On another note, thanks to Healthcare Scene guru John Lynn, who hosts this blog for me, for, without my prompting, promoting the fact that I’m cycling 100 miles in an event called the Wrigley Field Road Tour on Sunday, Aug. 25, for the third year in a row. The ride supports an organization called World Bicycle Relief, which provides specially made bikes to remote villages in Africa so people who are otherwise without transportation can get to school and jobs. It also benefits Chicago Cubs Charities, which funds a number of youth programs in the Chicago area. (The ride’s co-founders are World Bicycle Relief founder F.K. Day, whose family owns bike component maker Sram, and Todd Ricketts, whose family controls the Cubs.)

Within the last two weeks, I suddenly got a surge of donations from people within the health IT community, and I couldn’t figure out why. Now I know. If you’d like to help, here’s my fundraising page.

One unexpected donor was Todd Stein of healthcare PR firm Amendola Communications. I’d be remiss if I didn’t mention that he is fundraising to help offset medical expenses of a colleague whose 3-year-old son faces surgery for a brain tumor. From that page:

Kathy C., a friend and colleague (who has always been the first to help but the last to ask for help and so wants to remain anonymous) is a single mother of three children all under the age of 7. Her 3-year-old son “James” was recently diagnosed with a brain tumor.

The surgery will cost hundreds of thousands of dollars. Unfortunately, Kathy has a $10,000 deductible on her health insurance plan and stands to pay out of pocket costs that are estimated at three times that amount. James is going in for the first of a series of surgeries this week and paying tens of thousands of dollars in medical expenses is a hardship for anyone, especially a hard working single mother of three young children.

Please keep Kathy and James in your prayers and give whatever you can to support their urgent need. Just giving up a daily coffee for one week and giving that amount would make a world of difference.

And now, it’s just about 5 o’clock here in Chicago, so please enjoy your weekend.

 

 

August 16, 2013 I Written By

I'm a freelance healthcare journalist, specializing in health IT, mobile health, healthcare quality, hospital/physician practice management and healthcare finance.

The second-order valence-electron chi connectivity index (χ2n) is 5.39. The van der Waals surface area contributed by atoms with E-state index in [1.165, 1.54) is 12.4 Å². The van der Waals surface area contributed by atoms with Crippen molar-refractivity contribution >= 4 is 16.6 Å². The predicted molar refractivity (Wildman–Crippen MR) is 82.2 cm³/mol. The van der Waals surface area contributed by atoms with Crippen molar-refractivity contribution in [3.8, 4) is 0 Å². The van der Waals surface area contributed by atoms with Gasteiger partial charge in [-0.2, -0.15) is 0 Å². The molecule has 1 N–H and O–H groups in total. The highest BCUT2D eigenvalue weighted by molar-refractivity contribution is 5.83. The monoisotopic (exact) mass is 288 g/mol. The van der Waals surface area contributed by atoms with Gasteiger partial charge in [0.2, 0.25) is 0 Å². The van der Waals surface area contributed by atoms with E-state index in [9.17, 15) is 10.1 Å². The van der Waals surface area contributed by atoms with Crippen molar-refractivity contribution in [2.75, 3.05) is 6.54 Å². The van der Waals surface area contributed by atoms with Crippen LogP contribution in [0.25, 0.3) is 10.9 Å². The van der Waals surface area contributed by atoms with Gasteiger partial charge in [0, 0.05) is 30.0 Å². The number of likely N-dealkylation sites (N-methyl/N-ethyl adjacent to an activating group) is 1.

‘Bitter Pill’ only tells half the story

I finally got around to finishing “Bitter Pill: Why Medical Bills Are Killing Us,” the 24,000-word special report about healthcare costs that took up the entire feature section of the Feb. 20 edition of Time magazine. I was expecting to agree with most if not all of Steven Brill’s supposedly epic investigative piece. Instead, I was underwhelmed and quite disappointed that Brill, the founder of CourtTV (R.I.P., reincarnated as TruTV in Turner Broadcasting’s quest for more “reality” programming) and of American Lawyer magazine,  only told half the story about all that ails the U.S. healthcare industry. Brill also editorializes far more than he should.

Granted, the story is about the high cost of care, but you can’t discuss cutting costs without also delving into the subject of improving outcomes. As has been stated in many other places, we have more of a sick-care system than a healthcare system. The incentives favor treating illness, not preventing it.

I have to say I learned a lot about how the racket known as the chargemaster works to keep the true costs of care opaque to patients. I suspect that, with the exception of uninsured people who are the only ones expected to pay full price, the public was unaware of the chargemaster system that hospitals guard like a state secret. Brill is right when he says, “Unless you have Medicare, the health care market is not a market at all. It’s a crapshoot.” But he’s not telling the full story. Medicare’s payment list is public, sure, but do Medicare beneficiaries really care what the federal government pays their hospitals and doctors? No, they, like everyone else with insurance coverage, only pay attention to their out-of-pocket cost.

Sure, Brill spends a lot of time discussing the perverse incentives in healthcare, particularly those that encourage expensive testing, and even touches on some of the reforms in the Patient Protection and Affordable Care Act that seem to have been left out of the debate over insurance coverage. Think the Medicare policy of not reimbursing hospitals for certain preventable readmissions.

But he completely neglects accountable care. Nor is there a mention of electronic health records and how interoperability can help reduce duplicate testing and unnecessary care. And he never addresses the elephant in the room, the shamefully high rate of medical errors that makes American healthcare far from the best in the world.